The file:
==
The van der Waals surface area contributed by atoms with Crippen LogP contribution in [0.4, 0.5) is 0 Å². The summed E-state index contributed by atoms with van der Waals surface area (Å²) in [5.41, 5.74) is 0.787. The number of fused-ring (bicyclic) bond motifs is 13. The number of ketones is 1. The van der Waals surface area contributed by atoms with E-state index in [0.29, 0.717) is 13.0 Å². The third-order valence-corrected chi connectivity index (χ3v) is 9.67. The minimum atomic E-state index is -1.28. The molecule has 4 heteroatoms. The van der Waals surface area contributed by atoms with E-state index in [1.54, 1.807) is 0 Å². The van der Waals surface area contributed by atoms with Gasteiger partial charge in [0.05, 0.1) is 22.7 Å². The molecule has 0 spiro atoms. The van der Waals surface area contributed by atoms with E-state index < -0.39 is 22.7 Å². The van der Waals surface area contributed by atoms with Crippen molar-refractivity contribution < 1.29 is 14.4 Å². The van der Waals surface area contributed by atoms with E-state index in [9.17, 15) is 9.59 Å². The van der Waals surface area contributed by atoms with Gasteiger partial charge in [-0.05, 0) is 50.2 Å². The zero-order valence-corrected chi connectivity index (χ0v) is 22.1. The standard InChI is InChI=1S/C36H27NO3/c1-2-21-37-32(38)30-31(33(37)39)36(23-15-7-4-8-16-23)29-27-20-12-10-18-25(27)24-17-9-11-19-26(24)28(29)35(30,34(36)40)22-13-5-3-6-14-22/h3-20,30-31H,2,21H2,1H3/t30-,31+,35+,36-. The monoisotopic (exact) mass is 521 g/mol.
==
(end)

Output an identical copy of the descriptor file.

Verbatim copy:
The van der Waals surface area contributed by atoms with Crippen LogP contribution in [0.4, 0.5) is 0 Å². The summed E-state index contributed by atoms with van der Waals surface area (Å²) in [5.41, 5.74) is 0.787. The number of fused-ring (bicyclic) bond motifs is 13. The number of ketones is 1. The van der Waals surface area contributed by atoms with E-state index in [0.29, 0.717) is 13.0 Å². The third-order valence-corrected chi connectivity index (χ3v) is 9.67. The minimum atomic E-state index is -1.28. The molecule has 4 heteroatoms. The van der Waals surface area contributed by atoms with E-state index in [1.54, 1.807) is 0 Å². The van der Waals surface area contributed by atoms with Gasteiger partial charge in [0.05, 0.1) is 22.7 Å². The molecule has 0 spiro atoms. The van der Waals surface area contributed by atoms with E-state index < -0.39 is 22.7 Å². The van der Waals surface area contributed by atoms with Crippen molar-refractivity contribution < 1.29 is 14.4 Å². The van der Waals surface area contributed by atoms with E-state index in [9.17, 15) is 9.59 Å². The van der Waals surface area contributed by atoms with Gasteiger partial charge in [-0.05, 0) is 50.2 Å². The zero-order valence-corrected chi connectivity index (χ0v) is 22.1. The standard InChI is InChI=1S/C36H27NO3/c1-2-21-37-32(38)30-31(33(37)39)36(23-15-7-4-8-16-23)29-27-20-12-10-18-25(27)24-17-9-11-19-26(24)28(29)35(30,34(36)40)22-13-5-3-6-14-22/h3-20,30-31H,2,21H2,1H3/t30-,31+,35+,36-. The monoisotopic (exact) mass is 521 g/mol.